I’m adopted. So am I!: A thematic analysis of the shared stories of being adopted
Looking at the research literature in the field of adoption, one of the key findings there is the need for more research that focusses on the lived experiences of adoptees, and ideally, research carried out in collaboration with the adopted persons. This was also a theme emerging from many of the plenary addresses at the 5th International Conference on Adoption Research, which took place in 2016 in New Zealand. Adoption researchers have also called for more studies that ensure better outcomes for adopted youth, which can only happen when the young adoptees are included in the research. The desire to heed that call for more adoptee-driven research led to the current project.
As one of the Adoption Ambassadors involved with the “I’m Adopted” website, as well as a young adult adopted internationally from Romania, the first author had the idea to analyse the stories being shared on the “I’m Adopted” website, in order to better understand their lived experiences that they were sharing with others in this online community. Together with the second author—another adult adoptee and long-time adoption researcher—the two developed a research plan that would involve thematically analysing a random selection of the stories being shared on the website.
The population being targeted is adopted young adults from around the world who have chosen to share their experiences of being adopted on the “I’mAdopted” forum. Methodologically, we have been independently analysing the selected stories, then jointly coding to ensure a high degree of inter-rater reliability. While analyses are still ongoing (since saturation has not yet been reached), two preliminary themes are starting to emerge: thoughts of searching for biological family, and the need for support in finding birth family. Some minor themes yet to be fully developed involve awareness of one’s own heritage; identity crises; and finding physical resemblances in biological family.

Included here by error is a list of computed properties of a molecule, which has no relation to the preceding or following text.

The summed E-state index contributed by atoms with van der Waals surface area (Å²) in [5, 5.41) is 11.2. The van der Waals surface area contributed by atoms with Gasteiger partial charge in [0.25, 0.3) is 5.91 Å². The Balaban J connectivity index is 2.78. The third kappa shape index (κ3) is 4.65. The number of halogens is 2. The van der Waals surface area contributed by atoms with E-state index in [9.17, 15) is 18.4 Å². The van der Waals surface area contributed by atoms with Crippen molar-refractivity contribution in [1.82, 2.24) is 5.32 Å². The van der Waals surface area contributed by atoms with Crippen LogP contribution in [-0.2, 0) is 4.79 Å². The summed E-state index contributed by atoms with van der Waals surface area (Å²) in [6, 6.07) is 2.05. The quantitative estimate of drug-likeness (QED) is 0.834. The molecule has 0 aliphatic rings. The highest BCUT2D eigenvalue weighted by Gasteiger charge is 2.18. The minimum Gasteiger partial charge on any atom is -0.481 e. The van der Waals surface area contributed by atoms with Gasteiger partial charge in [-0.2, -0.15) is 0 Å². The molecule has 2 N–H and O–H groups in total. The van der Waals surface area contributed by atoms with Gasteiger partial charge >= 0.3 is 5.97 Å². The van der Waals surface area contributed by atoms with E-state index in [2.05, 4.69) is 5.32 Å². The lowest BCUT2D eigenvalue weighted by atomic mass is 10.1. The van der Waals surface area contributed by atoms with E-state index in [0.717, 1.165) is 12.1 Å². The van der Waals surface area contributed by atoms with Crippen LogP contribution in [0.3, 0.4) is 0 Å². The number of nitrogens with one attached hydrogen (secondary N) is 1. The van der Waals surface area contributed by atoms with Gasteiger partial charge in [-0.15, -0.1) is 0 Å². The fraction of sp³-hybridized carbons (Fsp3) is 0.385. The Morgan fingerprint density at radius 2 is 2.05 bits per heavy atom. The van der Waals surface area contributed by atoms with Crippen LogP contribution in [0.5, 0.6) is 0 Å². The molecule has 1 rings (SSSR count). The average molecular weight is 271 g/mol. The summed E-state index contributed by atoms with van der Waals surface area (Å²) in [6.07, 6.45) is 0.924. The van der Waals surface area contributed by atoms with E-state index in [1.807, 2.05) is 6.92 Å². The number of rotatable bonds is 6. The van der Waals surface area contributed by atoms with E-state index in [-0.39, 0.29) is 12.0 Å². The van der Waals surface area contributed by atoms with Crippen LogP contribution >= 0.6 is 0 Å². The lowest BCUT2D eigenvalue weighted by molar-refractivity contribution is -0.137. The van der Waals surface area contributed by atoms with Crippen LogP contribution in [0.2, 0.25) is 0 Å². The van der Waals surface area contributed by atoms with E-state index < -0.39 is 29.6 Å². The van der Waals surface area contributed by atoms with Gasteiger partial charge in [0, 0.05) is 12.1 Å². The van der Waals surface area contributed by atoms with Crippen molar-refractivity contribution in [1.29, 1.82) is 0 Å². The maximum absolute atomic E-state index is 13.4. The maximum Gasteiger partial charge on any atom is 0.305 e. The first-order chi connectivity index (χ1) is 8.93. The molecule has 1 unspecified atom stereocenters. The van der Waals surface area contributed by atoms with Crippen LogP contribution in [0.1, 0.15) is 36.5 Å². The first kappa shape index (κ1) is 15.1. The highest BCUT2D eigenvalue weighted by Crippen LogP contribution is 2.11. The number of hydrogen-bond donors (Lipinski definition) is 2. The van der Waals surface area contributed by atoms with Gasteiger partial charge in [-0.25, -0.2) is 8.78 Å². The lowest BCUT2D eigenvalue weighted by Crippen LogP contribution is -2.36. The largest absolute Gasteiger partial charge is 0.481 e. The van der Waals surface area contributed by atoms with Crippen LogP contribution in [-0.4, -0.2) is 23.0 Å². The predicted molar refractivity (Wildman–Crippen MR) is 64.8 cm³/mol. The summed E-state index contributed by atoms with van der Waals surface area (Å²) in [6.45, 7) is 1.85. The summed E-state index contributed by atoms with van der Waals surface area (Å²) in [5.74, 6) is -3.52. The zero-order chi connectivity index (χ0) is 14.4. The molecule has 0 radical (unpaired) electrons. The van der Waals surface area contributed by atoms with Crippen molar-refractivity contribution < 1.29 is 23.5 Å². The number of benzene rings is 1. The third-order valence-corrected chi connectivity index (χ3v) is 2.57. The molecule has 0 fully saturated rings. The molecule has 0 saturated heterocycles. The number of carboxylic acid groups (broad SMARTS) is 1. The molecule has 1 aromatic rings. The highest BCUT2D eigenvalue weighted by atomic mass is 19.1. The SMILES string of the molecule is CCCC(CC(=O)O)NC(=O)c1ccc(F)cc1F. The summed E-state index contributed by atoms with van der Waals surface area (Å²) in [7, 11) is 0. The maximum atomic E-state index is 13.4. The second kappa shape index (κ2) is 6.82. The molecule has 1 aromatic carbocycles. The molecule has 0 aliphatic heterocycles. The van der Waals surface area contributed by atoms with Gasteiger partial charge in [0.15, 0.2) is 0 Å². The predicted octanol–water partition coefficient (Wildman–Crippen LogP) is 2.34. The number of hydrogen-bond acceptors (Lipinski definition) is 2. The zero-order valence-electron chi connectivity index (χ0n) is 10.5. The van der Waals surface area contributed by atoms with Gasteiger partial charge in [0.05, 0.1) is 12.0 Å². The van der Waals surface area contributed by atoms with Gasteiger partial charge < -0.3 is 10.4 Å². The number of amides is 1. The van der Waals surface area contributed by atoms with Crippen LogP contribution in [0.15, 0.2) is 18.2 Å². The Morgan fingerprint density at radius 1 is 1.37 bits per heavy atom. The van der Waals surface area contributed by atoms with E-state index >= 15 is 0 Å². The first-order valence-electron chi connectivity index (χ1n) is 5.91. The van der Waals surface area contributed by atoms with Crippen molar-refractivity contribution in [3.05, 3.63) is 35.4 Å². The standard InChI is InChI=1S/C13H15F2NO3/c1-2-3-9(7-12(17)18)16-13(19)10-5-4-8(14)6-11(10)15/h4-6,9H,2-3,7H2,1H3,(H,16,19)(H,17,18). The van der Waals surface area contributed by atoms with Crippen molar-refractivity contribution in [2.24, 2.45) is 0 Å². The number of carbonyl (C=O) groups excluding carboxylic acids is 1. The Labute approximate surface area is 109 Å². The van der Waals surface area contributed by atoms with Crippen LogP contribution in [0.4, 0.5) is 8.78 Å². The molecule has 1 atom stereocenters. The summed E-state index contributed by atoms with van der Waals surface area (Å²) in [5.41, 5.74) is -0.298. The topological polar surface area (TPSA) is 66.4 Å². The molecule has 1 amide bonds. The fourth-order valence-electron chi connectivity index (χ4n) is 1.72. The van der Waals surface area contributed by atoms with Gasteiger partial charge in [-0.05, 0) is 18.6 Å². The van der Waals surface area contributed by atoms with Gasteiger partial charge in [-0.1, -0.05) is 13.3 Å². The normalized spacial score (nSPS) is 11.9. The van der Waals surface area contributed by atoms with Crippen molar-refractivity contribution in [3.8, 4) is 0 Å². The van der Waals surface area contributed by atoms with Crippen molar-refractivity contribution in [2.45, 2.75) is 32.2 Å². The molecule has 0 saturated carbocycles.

Once the analysis is completed, we feel that the results will form a fuller and truer picture of the thoughts, feelings, and experiences of adopted persons. In identifying some shared themes, we believe that the results will be of interest—and value—to the adoptees themselves, who will benefit from seeing those common threads, and learning that they are not alone in their experiences. Seeing the key themes running through the stories will also be of value to professionals who work with adopted persons and want to better understand how it feels to live the life of an adopted person.